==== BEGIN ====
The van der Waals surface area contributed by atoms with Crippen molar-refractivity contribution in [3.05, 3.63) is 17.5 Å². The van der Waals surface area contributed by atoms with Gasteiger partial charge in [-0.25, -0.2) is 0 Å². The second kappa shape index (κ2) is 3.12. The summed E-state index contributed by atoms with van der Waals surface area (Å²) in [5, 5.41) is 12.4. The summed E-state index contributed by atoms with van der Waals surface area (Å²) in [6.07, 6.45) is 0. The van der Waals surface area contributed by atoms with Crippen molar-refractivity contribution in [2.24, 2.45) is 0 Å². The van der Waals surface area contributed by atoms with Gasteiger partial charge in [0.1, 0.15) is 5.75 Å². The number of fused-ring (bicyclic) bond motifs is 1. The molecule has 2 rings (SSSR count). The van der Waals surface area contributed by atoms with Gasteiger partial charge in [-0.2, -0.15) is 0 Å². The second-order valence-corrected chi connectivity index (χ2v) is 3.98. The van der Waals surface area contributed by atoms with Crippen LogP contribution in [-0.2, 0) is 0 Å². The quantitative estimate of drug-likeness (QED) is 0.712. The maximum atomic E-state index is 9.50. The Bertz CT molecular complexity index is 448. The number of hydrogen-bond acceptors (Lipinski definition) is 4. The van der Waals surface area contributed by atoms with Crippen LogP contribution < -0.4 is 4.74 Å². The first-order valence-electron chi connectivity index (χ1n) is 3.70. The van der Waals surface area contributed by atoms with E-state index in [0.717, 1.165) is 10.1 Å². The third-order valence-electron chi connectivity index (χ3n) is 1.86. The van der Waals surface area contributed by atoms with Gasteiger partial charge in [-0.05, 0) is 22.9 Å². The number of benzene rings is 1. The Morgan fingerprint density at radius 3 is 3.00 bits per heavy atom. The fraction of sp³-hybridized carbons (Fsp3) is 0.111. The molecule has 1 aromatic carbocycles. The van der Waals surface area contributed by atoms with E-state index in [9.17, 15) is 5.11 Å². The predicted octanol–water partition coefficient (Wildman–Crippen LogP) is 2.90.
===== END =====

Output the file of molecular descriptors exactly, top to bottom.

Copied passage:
The van der Waals surface area contributed by atoms with Crippen molar-refractivity contribution in [3.05, 3.63) is 17.5 Å². The van der Waals surface area contributed by atoms with Gasteiger partial charge in [-0.25, -0.2) is 0 Å². The second kappa shape index (κ2) is 3.12. The summed E-state index contributed by atoms with van der Waals surface area (Å²) in [5, 5.41) is 12.4. The summed E-state index contributed by atoms with van der Waals surface area (Å²) in [6.07, 6.45) is 0. The van der Waals surface area contributed by atoms with Crippen molar-refractivity contribution in [2.24, 2.45) is 0 Å². The van der Waals surface area contributed by atoms with Gasteiger partial charge in [0.1, 0.15) is 5.75 Å². The number of fused-ring (bicyclic) bond motifs is 1. The molecule has 2 rings (SSSR count). The van der Waals surface area contributed by atoms with Gasteiger partial charge in [-0.2, -0.15) is 0 Å². The second-order valence-corrected chi connectivity index (χ2v) is 3.98. The van der Waals surface area contributed by atoms with Crippen LogP contribution in [-0.2, 0) is 0 Å². The quantitative estimate of drug-likeness (QED) is 0.712. The maximum atomic E-state index is 9.50. The Bertz CT molecular complexity index is 448. The number of hydrogen-bond acceptors (Lipinski definition) is 4. The van der Waals surface area contributed by atoms with Crippen LogP contribution < -0.4 is 4.74 Å². The first-order valence-electron chi connectivity index (χ1n) is 3.70. The van der Waals surface area contributed by atoms with E-state index in [0.717, 1.165) is 10.1 Å². The third-order valence-electron chi connectivity index (χ3n) is 1.86. The van der Waals surface area contributed by atoms with Gasteiger partial charge in [-0.05, 0) is 22.9 Å². The number of benzene rings is 1. The Morgan fingerprint density at radius 3 is 3.00 bits per heavy atom. The fraction of sp³-hybridized carbons (Fsp3) is 0.111. The molecule has 1 aromatic carbocycles. The van der Waals surface area contributed by atoms with E-state index in [9.17, 15) is 5.11 Å². The predicted octanol–water partition coefficient (Wildman–Crippen LogP) is 2.90.